WATER FUELED CARS, AND SUMMITS BETWEEN CHINA AND JAPANApril 16, 2011
Yesterday on my Fireside Chat News and Views from the Nefarium, I mentioned two articles that I found very intriguing as corroborative political and economic contexts from which to view the hypothesis that the disaster that befell the Japanese people was artificially induced. The articles I referred to are linked here:
Let's look at the opening statement of that second article more closely: "The leaders of Japan, China, and South Korea will hold a two-day summit in Tokyo from May 21 to discuss nuclear safety, disaster preparedness and other issues, Japan's government said Friday." As I pointed out in my video chat yesterday, this appears to me to be a subtle signal that a new regional security arrangement is in the works between the three Asian economic powerhouses, for notably, the USA has been bypassed in these talks, even though the talks themselves were initiated in 2008. The context, now, though, has changed with the earthquake, tsunami, and nuclear disaster.
This raises the question of what is meant here by "other issues" that will be discussed. Consider the highly suggestive importance of those two words: we are in the middle of a catastrophe in Japan, and "other issues" are going to be addressed - addressed privately - by those three nations. We may assume that these issues will broaden and deepen their mutual security interests, and that these will include a coordinated energy policy...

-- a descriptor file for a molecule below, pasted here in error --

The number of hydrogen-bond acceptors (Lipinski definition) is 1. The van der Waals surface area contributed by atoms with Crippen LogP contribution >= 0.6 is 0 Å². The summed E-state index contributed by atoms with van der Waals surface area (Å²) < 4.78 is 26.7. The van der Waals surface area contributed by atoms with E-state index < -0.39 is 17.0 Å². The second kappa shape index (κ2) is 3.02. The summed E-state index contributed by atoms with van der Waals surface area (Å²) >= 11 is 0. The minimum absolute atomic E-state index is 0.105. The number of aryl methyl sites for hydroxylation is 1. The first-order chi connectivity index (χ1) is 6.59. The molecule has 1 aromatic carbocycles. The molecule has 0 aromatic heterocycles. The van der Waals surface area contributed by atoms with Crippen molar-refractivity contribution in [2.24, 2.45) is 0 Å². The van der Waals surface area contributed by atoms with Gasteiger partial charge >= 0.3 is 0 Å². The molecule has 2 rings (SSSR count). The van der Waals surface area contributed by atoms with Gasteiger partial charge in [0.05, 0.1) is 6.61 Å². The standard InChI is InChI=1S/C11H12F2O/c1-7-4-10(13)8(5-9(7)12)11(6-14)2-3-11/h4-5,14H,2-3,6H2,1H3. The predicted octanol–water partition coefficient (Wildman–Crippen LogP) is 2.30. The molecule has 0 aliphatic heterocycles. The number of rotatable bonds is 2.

...which leads us to the first article: a water-powered car, ready for mass-production. There is no two ways to read this other than (1) as a continuation of Japan's policy, emplaced after the 1973 Yom Kippur War and the OPEC oil embargo, to liberate Japan from petroleum dependency, and (2) as therefore a direct blow to the vested corporate interests of the Anglo-American corporate elite.
This will place the statements coming out of the coming summit in a new light, and I suggest we will need to follow them closely, for in my opinion, Japan is quietly telling that corporate elite "we are not going to role over and die," and they have, by placing these security issues on the agenda for the summit, considerably upped the ante by involving China and South Korea.